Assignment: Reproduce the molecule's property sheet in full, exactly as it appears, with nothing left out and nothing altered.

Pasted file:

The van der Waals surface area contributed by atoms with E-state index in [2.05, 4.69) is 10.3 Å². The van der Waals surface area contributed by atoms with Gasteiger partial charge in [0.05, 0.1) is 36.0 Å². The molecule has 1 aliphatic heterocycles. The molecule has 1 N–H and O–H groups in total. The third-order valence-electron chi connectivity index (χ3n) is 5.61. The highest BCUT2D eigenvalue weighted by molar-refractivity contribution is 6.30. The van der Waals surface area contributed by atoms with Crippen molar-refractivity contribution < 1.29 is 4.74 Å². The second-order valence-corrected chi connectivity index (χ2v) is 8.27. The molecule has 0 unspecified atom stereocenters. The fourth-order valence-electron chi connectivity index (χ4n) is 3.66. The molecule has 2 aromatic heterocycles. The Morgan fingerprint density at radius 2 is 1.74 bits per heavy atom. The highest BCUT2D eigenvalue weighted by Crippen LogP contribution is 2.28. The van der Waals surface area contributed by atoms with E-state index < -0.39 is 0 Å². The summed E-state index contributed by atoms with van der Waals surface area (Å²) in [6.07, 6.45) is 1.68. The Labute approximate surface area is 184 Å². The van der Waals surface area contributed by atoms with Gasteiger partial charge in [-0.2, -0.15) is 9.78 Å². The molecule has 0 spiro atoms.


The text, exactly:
The van der Waals surface area contributed by atoms with E-state index in [2.05, 4.69) is 10.3 Å². The van der Waals surface area contributed by atoms with Gasteiger partial charge in [0.05, 0.1) is 36.0 Å². The molecule has 1 aliphatic heterocycles. The molecule has 1 N–H and O–H groups in total. The third-order valence-electron chi connectivity index (χ3n) is 5.61. The highest BCUT2D eigenvalue weighted by molar-refractivity contribution is 6.30. The van der Waals surface area contributed by atoms with Crippen molar-refractivity contribution < 1.29 is 4.74 Å². The second-order valence-corrected chi connectivity index (χ2v) is 8.27. The molecule has 0 unspecified atom stereocenters. The fourth-order valence-electron chi connectivity index (χ4n) is 3.66. The molecule has 2 aromatic heterocycles. The Morgan fingerprint density at radius 2 is 1.74 bits per heavy atom. The highest BCUT2D eigenvalue weighted by Crippen LogP contribution is 2.28. The van der Waals surface area contributed by atoms with E-state index < -0.39 is 0 Å². The summed E-state index contributed by atoms with van der Waals surface area (Å²) in [6.07, 6.45) is 1.68. The Labute approximate surface area is 184 Å². The van der Waals surface area contributed by atoms with Gasteiger partial charge in [-0.2, -0.15) is 9.78 Å². The molecule has 0 spiro atoms.